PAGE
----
(Press-release, Chelsea, New York City - Svetlana Vais, Art-critic)
October 2002

InterArt Gallery proudly presents one of its most talented artists, Dmitry Yakovin, representing a generation of potentially important Russian painters. Blessed with native talent and his awareness of his possession of it, he received his academic training in one of Russiaís foremost academic institutions, The Russian Academy of Art named after Ilia Repin.
Ground securely by his systematic academic background, the artist was enabled to work in differing, artistic genres. Dmitry Yakovinís early productionsí diversity impress the viewer with their zest, indications of future creativity, and the great proficiency demonstrated by the artist. His early period ñ if one call a time such for a person now only thirty-three ñ watercolors, drawings, paintings ñ meet the highest standards of the traditional style in his homage to it and consequently may be evaluated as completely professional. But no true artist can be considered a real master unless he attempts to make his creations express his own individual vision.
It is here that the artist begins to struggle to address the most important issues in his own unique individual style and to be heard about them. Dmitry Yakovin moves here from representational realism into his own aesthetically conceived world of fantastic-realism.
Unpredictable characters, which appear on his canvases in each painting, stimulate the spectator to confront paradoxical phantasmagoric (whimsical) reality. The subjects take on their own life and wander in and out of the paintings.
They sometimes remind us of lifeís fragile transience by their recognizable forms and human faces yet often invoking smiles of incomplete comprehension as when one sees a philosophically passive elephant flying. . . The unity of style demands the constitutive force of an inner artistic sensibility expressed in the search for new color and compositional embodiments. Reincarnationís eternality penetrates with such force that it transforms Dmitry Yakovinís new world of illusions into an immersion (for both artist and spectator) in the controversial paths of the surrealistic vanguard.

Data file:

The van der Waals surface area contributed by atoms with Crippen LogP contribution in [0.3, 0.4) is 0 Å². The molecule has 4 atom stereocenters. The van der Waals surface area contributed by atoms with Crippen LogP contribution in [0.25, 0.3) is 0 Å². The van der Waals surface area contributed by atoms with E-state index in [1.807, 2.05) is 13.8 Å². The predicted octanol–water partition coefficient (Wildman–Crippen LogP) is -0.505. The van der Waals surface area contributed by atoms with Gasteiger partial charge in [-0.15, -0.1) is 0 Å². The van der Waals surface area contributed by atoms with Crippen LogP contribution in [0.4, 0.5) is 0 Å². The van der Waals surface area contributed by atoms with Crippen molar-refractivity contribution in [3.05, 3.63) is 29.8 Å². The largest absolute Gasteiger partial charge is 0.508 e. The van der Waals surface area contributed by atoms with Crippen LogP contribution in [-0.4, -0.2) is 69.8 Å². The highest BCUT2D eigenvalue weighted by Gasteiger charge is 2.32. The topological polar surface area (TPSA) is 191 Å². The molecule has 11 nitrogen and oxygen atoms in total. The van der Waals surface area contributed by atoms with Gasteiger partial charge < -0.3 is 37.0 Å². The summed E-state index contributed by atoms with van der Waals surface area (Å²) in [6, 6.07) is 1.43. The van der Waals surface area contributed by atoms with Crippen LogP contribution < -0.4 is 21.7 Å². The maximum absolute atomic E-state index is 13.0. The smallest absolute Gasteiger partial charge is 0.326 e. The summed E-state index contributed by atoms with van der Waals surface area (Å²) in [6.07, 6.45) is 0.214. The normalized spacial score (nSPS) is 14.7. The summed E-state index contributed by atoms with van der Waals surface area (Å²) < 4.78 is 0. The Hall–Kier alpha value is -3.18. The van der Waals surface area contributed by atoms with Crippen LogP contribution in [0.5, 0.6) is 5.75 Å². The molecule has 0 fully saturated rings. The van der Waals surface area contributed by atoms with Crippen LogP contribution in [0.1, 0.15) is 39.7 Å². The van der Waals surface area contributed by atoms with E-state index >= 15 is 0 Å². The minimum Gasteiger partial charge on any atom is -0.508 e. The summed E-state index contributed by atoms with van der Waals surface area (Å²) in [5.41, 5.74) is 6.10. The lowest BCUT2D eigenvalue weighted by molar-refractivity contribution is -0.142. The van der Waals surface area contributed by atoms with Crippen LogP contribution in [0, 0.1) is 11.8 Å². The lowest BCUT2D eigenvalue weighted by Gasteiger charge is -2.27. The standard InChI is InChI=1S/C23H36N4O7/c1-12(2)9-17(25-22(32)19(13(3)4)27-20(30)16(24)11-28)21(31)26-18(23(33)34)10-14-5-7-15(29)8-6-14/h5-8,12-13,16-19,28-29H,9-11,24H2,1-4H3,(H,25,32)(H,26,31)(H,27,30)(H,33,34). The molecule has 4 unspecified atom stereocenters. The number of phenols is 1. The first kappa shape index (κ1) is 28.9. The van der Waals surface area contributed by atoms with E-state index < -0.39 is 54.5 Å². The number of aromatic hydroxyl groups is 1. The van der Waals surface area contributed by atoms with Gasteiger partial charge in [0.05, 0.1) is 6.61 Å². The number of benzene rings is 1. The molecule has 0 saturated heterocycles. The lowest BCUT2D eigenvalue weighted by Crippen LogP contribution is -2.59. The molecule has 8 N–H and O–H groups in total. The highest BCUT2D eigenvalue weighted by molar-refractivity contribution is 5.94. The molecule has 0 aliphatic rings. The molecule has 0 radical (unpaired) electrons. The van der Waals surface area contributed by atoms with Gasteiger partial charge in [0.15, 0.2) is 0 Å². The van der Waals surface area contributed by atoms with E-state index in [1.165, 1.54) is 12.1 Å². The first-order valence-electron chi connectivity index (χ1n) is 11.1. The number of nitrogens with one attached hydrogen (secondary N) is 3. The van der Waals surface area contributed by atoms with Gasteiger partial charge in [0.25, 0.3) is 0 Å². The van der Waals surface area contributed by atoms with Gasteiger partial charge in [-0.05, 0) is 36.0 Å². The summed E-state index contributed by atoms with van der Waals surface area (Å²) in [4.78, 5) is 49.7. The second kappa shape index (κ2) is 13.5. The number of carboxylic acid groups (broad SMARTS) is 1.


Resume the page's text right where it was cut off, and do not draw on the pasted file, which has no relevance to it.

Defined by Andre Breton in ìthe Surrealism Manifestoî (1924) as ìpure psychic automatism, by which one intends to express verbally, in writing, or by any other method the real functioning of the mind: Dictation by thought, in the absence of any control exercises by reason, and beyond any aesthetic or moral preoccupation. Following this definition, the distinction between cause and effect as well as the requirement or temporal continuity need not be present in newly created art works. 
The audience will experience instead just the mutual interpretation of worldís juxtaposed one to the other. After an analysis of Dmitry Yakovinís painting that fits into the rubric of surrealistic expression, one can conclude that even after the complex process of psychological refraction, they attract the audiencesí eyes as if by magical power.